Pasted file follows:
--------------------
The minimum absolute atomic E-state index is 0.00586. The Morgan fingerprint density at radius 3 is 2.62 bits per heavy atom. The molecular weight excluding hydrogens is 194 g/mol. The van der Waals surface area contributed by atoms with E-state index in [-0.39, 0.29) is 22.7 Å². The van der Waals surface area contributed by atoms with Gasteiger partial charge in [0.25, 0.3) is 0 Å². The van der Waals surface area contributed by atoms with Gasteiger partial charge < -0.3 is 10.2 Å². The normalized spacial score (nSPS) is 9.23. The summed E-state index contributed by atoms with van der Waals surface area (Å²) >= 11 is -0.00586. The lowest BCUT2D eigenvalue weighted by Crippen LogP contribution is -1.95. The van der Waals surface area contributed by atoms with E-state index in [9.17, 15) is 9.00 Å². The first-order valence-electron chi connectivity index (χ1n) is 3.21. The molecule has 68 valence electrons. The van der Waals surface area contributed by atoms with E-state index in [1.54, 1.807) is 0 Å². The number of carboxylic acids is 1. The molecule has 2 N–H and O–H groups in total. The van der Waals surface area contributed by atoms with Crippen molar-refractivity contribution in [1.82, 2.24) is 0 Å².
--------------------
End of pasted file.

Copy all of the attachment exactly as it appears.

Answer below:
The minimum absolute atomic E-state index is 0.00586. The Morgan fingerprint density at radius 3 is 2.62 bits per heavy atom. The molecular weight excluding hydrogens is 194 g/mol. The van der Waals surface area contributed by atoms with E-state index in [-0.39, 0.29) is 22.7 Å². The van der Waals surface area contributed by atoms with Gasteiger partial charge in [0.25, 0.3) is 0 Å². The van der Waals surface area contributed by atoms with Gasteiger partial charge < -0.3 is 10.2 Å². The normalized spacial score (nSPS) is 9.23. The summed E-state index contributed by atoms with van der Waals surface area (Å²) >= 11 is -0.00586. The lowest BCUT2D eigenvalue weighted by Crippen LogP contribution is -1.95. The van der Waals surface area contributed by atoms with E-state index in [9.17, 15) is 9.00 Å². The first-order valence-electron chi connectivity index (χ1n) is 3.21. The molecule has 68 valence electrons. The van der Waals surface area contributed by atoms with E-state index in [1.54, 1.807) is 0 Å². The number of carboxylic acids is 1. The molecule has 2 N–H and O–H groups in total. The van der Waals surface area contributed by atoms with Crippen molar-refractivity contribution in [1.82, 2.24) is 0 Å².